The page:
Patients in PCI Trials Vary Around the World, With Women Still Underrepresented

In many situations, physicians need to extrapolate data from studies conducted mainly in men to decide on clinical care for women.

Patients in PCI Trials Vary Around the World, With Women Still Underrepresented

Clinical trials of PCI performed around the world vary in the types of patients they enroll, making it difficult to interpret results across different populations, according to new research.

North American studies, for example, enroll more patients with hypertension and hyperlipidemia, while studies conducted in Asia are more likely to enroll patients with diabetes and individuals who smoke. Not surprisingly, patients included in North American and European studies also had a higher body mass index than patients enrolled in Asian studies.

“Interventional cardiology is clearly globalized, and we all follow studies from major meetings like TCT, EuroPCR, or China Interventional Therapeutics,” said senior investigator Mladen Vidovich, MD (University of Illinois, Chicago). “The trials are being presented and you come back from some of these meetings, or international colleagues return home, and you try to apply the data to your population and [the studies] might not be entirely applicable. There are clearly major differences in terms of who gets enrolled in a PCI trial.” 

Published September 8, 2017, in the American Heart Journal, the new analysis includes 701 studies of PCI conducted between 1990 and 2014. Of these, 135 studies were performed in North America, 403 in Europe, and 163 in Asia.

Globally, North American trials included more female participants than European and Asian studies. Women made up approximately 28.7% of participants in North American studies, 25.6% of those in Asian studies, and 23.5% of those in European trials. Interestingly, the number of female participants enrolled in PCI studies remained stable over time.

“What really struck me were the sex differences,” said Vidovich. “The US does enroll the lowest percentage of male patients, but this hasn’t changed over the study period. Over more than 20 years, we see very flat numbers in terms of the enrollment of women.”

Vidovich pointed out that approximately 30% of patients enrolled in Asian studies had diabetes mellitus and 38% were smokers. In North American PCI trials, nearly two-thirds of patients had hypertension and dyslipidemia. Over time, the rates of hypertension and diabetes increased in all regions, while the number of smokers enrolled declined in North America. The number of enrolled patients with dyslipidemia increased in Europe and North America, but not in Asia. All regions enrolled older patients over time.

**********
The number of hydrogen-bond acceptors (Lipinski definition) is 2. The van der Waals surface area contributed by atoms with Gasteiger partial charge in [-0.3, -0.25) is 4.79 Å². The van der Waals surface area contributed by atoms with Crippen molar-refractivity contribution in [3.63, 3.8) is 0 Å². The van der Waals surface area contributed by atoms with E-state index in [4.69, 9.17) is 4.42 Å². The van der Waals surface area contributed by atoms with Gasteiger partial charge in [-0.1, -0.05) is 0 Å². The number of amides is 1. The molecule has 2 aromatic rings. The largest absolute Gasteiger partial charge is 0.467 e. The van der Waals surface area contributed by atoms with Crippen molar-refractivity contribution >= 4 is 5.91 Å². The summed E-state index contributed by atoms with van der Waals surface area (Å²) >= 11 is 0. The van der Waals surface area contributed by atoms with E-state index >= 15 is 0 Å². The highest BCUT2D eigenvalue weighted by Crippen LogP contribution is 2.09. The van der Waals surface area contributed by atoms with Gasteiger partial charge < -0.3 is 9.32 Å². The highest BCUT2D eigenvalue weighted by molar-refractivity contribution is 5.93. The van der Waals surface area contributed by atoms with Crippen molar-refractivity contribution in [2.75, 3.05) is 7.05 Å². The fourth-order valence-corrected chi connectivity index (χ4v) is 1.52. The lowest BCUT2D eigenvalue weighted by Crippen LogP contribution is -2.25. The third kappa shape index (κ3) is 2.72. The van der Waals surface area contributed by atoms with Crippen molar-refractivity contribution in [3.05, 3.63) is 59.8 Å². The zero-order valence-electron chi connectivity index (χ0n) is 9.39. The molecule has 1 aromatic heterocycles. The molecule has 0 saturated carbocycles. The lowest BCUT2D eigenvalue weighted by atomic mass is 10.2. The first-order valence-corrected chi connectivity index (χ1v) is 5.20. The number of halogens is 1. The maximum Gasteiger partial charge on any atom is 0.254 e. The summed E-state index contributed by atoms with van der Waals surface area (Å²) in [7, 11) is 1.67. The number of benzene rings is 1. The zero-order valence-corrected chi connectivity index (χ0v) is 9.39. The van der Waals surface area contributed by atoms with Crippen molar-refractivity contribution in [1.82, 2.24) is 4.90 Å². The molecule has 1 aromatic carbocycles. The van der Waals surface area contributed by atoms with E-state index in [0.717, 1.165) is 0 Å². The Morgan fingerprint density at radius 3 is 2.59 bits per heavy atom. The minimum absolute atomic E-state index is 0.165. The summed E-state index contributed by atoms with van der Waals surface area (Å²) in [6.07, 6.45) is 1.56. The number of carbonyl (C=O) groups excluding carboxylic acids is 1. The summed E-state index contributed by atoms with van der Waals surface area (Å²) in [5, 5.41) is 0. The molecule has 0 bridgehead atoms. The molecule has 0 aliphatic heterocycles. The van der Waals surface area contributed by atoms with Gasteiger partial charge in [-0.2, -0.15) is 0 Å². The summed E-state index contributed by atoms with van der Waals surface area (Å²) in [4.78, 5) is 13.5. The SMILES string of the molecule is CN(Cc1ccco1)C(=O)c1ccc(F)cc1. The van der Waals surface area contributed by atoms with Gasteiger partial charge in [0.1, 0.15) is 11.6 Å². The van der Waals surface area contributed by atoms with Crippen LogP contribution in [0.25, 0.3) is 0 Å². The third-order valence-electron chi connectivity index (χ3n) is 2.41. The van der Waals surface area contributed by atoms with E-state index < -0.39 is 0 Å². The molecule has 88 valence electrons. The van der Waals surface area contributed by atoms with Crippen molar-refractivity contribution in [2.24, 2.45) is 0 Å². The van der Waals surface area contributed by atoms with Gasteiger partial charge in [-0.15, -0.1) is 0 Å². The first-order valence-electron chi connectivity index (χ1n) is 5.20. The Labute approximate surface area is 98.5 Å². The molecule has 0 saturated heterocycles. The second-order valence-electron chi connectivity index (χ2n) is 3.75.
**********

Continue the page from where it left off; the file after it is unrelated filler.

“It’s important to really take this into account when you try to compare studies, and this is particularly important when you look at meta-analyses,” said Vidovich, referring to the changes in studies over the years. “They include different studies looking at various outcomes, but you’re really comparing different baseline patient populations.”  

We’re extrapolating clinical care on data that isn’t there. Mladen Vidovich

In terms of the reasons for the global variation in patient characteristics, Vidovich and colleagues note that insurance status, socioeconomic factors, and differences in healthcare systems all affect participation in clinical trials. In the United States, for example, insurance coverage is a strong predictor of participation in cancer studies. He added that the National Heart, Lung, and Blood Institute requires the inclusion of female patients so that investigators can tease out whether the intervention studied affects men and women differently. This likely explains why more women tend to be included in North American studies, he said.

Based on their findings, the researchers conclude that greater efforts are needed to balance gender enrollment in clinical trials, as well as other underrepresented populations. “We need to enroll more women to get answers,” said Vidovich.
In many instances, he added, “we’re extrapolating clinical care on data that isn’t there.”

Michael O’Riordan is the Managing Editor for TCTMD. He completed his undergraduate degrees at Queen’s University in Kingston, ON, and…

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  • Liu E, Hsueh L, Kim H, Vidovich M. Global geographical variation in patient characteristics in percutaneous coronary intervention clinical trials - a systematic review and meta-analysis. Am Heart J. 2017;Epub ahead of print.